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Movie Review: Anastasia -- Another studio ventures into DisneyUs territory.

By Vladimir V. Zelevinsky
Staff Reporter

Until now Disney was the only major player in the arena of animation, with the movies like Aladdin and The Lion King bringing more than a billion dollars in revenue. Now, the other companies are jumping into the field: Warner Brothers is preparing The Quest for Camelot for the May 1998 release, and DreamWorks is dreamworking on Prince of Egypt, which is based on the Bible. The first out of the gate is the maiden production from the new 20th Century Fox animation division, Anastasia. Co-directed by a former Disney animator Don Bluth, it happens to be a very entertaining movie, as well as the first valid challenger to Disney's virtual monopoly.

Now, concerning the plot. (Hang on to your berets and babushkas, please.) After mad monk Rasputin cursed the Russian czar Nicolas II Romanov and his whole family, the ensuing revolution fulfilled the curse - with one exception. Nicolas' youngest daughter Anastasia survived, but the shock caused her to lose her memory. Ten years later Anastasia's grandmother offers a reward for the return of her long-lost granddaughter, and two con-men, Dimitry and Vladimir, plan to collect the $10 million reward by finding a suitable girl, an orphan named Anya, and passing her offer for the real thing. Little they know that she is the real thing.

Anastasia firmly adheres to the tried and true formula: a spunky title character, hunky love interest, comic relief sidekick, cute animals, despicable villain, lush animation, and songs'n'dances. The important thing is that most of it works. All the characters are rounded and possess the all-important oddities which don't mean anything, but seem to add up into real personalities. Animation is, mostly, nothing short of stunning, especially the computer generated backgrounds which look as much 3D as you can get this side of Toy Story.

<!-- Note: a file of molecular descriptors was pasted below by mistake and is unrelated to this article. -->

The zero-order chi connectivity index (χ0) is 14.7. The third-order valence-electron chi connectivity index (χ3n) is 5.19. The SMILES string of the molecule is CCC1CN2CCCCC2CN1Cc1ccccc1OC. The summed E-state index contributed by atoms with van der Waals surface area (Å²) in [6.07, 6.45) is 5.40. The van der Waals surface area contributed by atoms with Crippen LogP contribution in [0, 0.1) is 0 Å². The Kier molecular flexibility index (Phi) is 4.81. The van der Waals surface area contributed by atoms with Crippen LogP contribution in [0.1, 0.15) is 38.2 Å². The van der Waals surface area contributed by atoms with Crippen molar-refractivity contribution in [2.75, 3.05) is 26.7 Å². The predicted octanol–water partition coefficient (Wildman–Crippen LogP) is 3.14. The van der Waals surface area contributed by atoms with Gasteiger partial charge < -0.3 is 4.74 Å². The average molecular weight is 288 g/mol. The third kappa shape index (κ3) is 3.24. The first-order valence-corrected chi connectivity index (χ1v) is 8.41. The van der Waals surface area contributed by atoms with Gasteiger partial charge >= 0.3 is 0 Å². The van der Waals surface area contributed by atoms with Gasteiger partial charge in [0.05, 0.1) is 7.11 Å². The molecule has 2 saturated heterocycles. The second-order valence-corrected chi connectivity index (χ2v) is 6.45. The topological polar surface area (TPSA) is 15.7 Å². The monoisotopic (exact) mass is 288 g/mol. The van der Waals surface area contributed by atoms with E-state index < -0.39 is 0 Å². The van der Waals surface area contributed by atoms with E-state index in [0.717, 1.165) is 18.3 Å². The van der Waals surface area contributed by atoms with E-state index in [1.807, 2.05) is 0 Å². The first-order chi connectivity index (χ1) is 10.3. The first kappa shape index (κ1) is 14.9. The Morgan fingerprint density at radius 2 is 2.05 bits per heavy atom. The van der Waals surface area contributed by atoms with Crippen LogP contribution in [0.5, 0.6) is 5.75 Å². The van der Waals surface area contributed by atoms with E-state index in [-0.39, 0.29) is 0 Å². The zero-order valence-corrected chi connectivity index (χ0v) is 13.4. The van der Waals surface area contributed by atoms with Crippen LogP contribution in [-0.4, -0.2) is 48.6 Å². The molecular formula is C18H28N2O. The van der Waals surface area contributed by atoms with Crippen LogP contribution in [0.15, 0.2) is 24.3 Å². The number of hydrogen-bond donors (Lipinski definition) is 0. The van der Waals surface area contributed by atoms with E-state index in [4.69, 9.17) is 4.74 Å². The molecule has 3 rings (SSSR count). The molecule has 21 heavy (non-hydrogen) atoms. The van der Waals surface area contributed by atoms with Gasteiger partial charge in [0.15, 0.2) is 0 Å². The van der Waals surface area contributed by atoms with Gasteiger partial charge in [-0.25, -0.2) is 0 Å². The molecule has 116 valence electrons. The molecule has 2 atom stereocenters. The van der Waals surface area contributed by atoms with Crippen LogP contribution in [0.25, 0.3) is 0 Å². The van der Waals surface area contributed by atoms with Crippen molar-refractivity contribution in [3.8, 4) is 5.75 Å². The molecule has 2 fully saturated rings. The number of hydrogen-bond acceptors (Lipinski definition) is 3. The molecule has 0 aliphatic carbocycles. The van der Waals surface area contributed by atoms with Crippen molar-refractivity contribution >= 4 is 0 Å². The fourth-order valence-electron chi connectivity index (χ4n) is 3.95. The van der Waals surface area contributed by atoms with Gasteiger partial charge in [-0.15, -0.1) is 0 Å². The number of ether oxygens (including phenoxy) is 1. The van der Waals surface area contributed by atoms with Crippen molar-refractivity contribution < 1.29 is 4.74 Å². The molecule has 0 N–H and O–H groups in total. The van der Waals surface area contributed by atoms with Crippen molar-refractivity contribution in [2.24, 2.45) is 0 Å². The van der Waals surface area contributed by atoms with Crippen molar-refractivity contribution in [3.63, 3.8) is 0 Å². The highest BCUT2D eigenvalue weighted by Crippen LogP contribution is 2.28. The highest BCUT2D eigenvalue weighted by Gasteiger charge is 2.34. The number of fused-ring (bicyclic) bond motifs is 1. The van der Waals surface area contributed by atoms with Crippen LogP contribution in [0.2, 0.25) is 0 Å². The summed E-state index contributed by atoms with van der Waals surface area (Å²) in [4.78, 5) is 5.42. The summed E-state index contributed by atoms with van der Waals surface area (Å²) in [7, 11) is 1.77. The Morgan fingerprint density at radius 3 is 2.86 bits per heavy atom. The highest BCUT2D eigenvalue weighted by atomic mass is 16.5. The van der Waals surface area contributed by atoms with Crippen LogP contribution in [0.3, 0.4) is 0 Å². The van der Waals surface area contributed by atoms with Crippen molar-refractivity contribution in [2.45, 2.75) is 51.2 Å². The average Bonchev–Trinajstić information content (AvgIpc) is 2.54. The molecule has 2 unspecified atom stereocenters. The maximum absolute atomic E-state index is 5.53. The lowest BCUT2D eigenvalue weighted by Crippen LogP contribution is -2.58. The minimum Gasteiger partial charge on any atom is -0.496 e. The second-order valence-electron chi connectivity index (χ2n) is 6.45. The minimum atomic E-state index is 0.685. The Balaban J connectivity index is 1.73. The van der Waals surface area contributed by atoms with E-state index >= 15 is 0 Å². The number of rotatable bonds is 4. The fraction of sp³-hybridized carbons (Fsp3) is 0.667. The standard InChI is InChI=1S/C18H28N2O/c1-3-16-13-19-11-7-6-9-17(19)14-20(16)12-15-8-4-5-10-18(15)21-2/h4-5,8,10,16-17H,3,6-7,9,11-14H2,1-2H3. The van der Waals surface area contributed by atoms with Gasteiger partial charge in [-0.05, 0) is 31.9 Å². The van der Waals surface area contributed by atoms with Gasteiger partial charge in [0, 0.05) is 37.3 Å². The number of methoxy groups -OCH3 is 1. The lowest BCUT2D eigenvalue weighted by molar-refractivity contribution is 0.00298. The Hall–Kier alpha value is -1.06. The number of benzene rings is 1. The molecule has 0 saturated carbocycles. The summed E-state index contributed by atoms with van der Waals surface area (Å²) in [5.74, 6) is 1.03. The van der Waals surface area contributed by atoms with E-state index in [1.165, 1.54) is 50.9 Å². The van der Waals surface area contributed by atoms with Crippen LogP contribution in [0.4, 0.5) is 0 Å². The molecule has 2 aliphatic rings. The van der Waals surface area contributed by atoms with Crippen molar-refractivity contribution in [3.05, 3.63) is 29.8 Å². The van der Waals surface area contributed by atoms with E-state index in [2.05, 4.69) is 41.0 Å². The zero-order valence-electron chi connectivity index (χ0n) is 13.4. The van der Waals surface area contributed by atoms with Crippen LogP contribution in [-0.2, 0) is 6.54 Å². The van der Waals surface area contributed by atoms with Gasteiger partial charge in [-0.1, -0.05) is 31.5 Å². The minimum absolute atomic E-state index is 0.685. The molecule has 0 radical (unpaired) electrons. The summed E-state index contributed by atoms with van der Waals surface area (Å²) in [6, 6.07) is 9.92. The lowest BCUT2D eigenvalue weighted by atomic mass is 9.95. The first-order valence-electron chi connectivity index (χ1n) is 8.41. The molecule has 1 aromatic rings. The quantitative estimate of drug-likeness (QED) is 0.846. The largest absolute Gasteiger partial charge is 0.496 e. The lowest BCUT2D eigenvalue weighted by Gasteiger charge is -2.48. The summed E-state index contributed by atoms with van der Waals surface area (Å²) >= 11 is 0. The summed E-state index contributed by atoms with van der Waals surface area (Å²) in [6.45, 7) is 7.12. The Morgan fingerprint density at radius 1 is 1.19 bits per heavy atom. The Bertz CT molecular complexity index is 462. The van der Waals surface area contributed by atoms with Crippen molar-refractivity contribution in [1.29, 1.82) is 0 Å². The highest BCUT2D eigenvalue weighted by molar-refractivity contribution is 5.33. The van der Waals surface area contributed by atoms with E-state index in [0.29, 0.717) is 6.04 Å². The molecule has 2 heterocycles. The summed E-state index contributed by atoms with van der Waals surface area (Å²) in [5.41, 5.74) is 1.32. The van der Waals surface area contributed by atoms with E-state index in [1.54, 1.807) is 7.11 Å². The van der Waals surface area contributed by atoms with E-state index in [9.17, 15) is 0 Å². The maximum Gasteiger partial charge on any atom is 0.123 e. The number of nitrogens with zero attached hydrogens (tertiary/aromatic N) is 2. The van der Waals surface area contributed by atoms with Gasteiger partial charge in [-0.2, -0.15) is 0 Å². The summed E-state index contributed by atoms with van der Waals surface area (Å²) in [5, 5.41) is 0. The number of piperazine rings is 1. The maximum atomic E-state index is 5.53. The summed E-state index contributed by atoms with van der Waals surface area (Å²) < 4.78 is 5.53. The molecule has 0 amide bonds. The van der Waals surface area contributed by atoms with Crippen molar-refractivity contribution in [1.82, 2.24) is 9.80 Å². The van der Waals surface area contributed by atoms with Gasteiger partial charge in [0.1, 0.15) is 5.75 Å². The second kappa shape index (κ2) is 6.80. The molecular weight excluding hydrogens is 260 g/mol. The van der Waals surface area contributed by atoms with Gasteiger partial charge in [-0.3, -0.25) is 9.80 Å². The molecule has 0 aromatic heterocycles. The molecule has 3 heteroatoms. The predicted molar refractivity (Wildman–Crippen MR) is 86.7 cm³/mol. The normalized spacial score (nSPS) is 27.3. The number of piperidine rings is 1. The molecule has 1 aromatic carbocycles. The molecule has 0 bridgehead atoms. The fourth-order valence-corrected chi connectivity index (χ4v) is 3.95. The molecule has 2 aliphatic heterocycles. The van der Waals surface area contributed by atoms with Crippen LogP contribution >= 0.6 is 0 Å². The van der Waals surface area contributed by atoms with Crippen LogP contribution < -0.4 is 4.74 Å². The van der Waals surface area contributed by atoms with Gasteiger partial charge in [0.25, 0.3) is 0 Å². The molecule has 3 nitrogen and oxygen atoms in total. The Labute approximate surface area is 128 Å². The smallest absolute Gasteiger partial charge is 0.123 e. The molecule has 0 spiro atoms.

Since the death of Howard Ashman (The Little Mermaid and Beauty and the Beast lyricist) halfway through Aladdin, Disney has failed to produce anything remotely memorable, with the single exception of The Circle of Life. Here we get a whole bunch of lovely songs, with the main theme, "Once Upon a December," being not only quite touching, but also somehow sounding authentically Russian.

The plot of Anastasia is, admittedly, slight. It exists mainly to string together a bunch of highly effective scenes, and works admirably until the penultimate ten minutes, where we get not one but two sequences that completely fail to work: a curiously convenient moment of total recall, and a ridiculous confrontation between Anya and Rasputin.

Speaking of Rasputin, this is the case where deviating from the formula would have been beneficial. Not every animated movie needs a villain, and this is definitely true for Anastasia. Rasputin spends the whole movie pointlessly spewing and ranting in some kind of a Netherworld (since he's dead after the opening sequence).

I much prefer the rest of the movie, with the romantic subplot being both engaging and non-obvious (peppered with snappy dialogue), the two major action sequences superbly crafted, and the choreography reminding of, strangely enough, American in Paris. By the way, Anastasia owes at least as much to the 1950s and 60s live-action musicals as to recent Disney extravaganzas.

But please, please, please, don't go in expecting anything remotely realistic. This is a movie where the talking bat is by far the least far-fetched aspect. Compared to this one, Pocahontas feels like a documentary.

Directed by Don Bluth

Written by Susan Gauthier, Bruce Graham, Bob Tzudkier and Noni White

Voices by Meg Ryan, John Cusack, Kelsey Grammer, Christopher Lloyd, Hank Azaria, Bernadette Peters, Kirsten Dunst, and Angela Lansbury.